Cross-members 7, 9, and 11 are also made from BLUE STYROFOAM.RTM. insulation material, and they each comprise a sheet 13 of rigid reinforcing material, such as, for example, polycarbonate resin, such as LEXAN.RTM., sandwiched between twoparallel cross-member sections 15 and 17 of one inch thick BLUE STYROFOAM.RTM. insulation material, which like the sides 3 and 5 are rectangular in shape. The nominal external dimensions of cross-members 7, 9 and 11, viewing FIGS. 1 and 3, are 4 inchesin the direction of the width W of the block 1, by 8 inches in the direction of the height H, by 2.125 inches thick, with each of their cross-member sections 15 and 17 being one half the thickness of the side members 3 and 5, or one inch thick, spacedapart and parallel to their sandwiched and interposed reinforcing sheet 13, which is 0.125 inches thick. Reinforcing sheets 13 of rigid material have nominal external dimensions of 6 inches in the direction of the width W of the block 1, by 8 inches inthe direction of the height H, by 0.125 inches thick, so that the sheets 13 of LEXAN.RTM. plastic protrude by one inch from each side of the cross-members 7, 9, and 11 (as in FIG. 1). While the present disclosure describes the LEXAN.RTM. sheets 13being sandwiched or embedded in the insulation, the present disclosure contemplates other configurations of the lightweight and rigid portions, such as, for example, the rigid sheets being disposed on the outer surface or perimeter of the building block1.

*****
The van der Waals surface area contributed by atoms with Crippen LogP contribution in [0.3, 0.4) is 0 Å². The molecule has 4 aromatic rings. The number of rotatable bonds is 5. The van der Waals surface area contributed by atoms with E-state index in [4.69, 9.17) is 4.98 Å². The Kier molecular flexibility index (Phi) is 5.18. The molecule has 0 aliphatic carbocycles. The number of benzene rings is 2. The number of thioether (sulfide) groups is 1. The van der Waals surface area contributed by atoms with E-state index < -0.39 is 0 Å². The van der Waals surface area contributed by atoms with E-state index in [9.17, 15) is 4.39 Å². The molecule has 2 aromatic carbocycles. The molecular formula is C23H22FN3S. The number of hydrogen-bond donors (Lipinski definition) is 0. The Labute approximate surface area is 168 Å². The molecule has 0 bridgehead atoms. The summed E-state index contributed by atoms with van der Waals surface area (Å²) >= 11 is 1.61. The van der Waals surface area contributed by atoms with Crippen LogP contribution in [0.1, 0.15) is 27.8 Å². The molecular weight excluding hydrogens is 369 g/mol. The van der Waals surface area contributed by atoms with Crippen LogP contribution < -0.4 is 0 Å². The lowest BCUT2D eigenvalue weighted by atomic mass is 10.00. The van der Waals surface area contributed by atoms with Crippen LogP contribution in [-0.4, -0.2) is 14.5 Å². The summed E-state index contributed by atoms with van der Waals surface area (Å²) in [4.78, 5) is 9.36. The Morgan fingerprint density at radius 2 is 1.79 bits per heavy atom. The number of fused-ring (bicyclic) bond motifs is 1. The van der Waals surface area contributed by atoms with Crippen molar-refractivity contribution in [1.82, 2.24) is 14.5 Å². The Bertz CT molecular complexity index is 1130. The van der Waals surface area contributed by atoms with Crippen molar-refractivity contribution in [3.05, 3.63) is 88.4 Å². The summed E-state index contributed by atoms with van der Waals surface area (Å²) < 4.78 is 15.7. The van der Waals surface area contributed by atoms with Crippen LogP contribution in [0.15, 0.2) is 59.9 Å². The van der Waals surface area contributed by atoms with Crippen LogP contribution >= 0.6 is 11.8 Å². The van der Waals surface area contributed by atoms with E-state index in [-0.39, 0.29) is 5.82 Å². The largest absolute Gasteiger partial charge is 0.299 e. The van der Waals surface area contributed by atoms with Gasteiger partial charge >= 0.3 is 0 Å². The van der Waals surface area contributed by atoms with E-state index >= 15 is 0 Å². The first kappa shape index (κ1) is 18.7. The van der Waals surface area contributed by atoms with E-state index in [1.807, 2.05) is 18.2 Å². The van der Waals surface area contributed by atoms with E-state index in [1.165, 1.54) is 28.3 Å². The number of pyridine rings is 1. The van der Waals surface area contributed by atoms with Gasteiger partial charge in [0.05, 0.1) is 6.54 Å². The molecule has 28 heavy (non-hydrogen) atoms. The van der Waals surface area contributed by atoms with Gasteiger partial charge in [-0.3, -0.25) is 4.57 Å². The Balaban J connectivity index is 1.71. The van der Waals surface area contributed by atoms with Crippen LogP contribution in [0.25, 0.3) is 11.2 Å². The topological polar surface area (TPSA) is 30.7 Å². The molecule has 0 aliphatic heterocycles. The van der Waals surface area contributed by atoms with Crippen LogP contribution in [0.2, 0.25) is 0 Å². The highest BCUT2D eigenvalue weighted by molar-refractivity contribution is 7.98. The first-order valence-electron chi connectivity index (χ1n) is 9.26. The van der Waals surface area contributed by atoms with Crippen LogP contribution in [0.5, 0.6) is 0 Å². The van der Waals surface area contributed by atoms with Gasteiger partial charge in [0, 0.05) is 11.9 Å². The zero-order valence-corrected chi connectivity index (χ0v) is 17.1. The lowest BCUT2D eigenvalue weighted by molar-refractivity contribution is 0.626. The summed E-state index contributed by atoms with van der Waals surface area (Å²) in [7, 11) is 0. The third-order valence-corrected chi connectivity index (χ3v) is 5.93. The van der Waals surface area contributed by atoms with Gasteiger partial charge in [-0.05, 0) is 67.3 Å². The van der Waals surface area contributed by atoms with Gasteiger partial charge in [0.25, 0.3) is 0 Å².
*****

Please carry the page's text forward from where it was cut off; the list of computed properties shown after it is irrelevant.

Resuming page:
Cross-members 7, 9, and 11 are each connected to the oppositely disposed and parallel inner ends and middle of elongated sides 3 and 5 by means of parallel slots 19 formed or cut in each inside face 21 of block sides 3 and 5 near their outer endsand in the middle to accommodate and cooperate with protruding ends 20 of the LEXAN.RTM. sheets 13 that are fitted into the slots 19 (as in FIG. 1). The LEXAN.RTM. plastic material of sheets 13 protrudes by 1 inch from each of the inside faces of thesides 3 and 5 of block 1 to provide ends 20 that fit into the slots 19, which are slightly deeper than the extent of 1 inch protrusion of sheets 13. The five components 3, 5, 7, 9, and 11 of each reinforced STYROFOAM.RTM.D building block 1 are lutedtogether by using a foam compatible adhesive, such as epoxy glue. The components 3, 5, 7, 9, and 11 can have other structures to facilitate bonding and support of the building block 1, such as, for example, connectors or interconnecting portions toallow for a mechanical lock therebetween.

A prototype block similar in dimensions to the lightweight building block 1 (i.e. L=16 inches length by W=7 inches width by H=9.5 inches height) which was tested for crushing strength by the Engineering Department of Clarkson University,withstood at least 7,000 pounds per square inch (7.00 KIPS) of pressure before it failed. The results of this test are shown in the graphic plot of FIG. 5, where the ordinate represents the load in pounds per square inch, and the abscissa shows thedisplacement in square inches of the prototype block, which was tested by Clarkson University. As shown in this graphic representation of the test results, partial fracture of the LEXAN.RTM. reinforcing sheets occurred at a load approximating 7,000pounds per square inch (7.0 KIPS), and a complete failure of the prototype block occurred at 8,330 pounds per square inch (8.33 KIPS).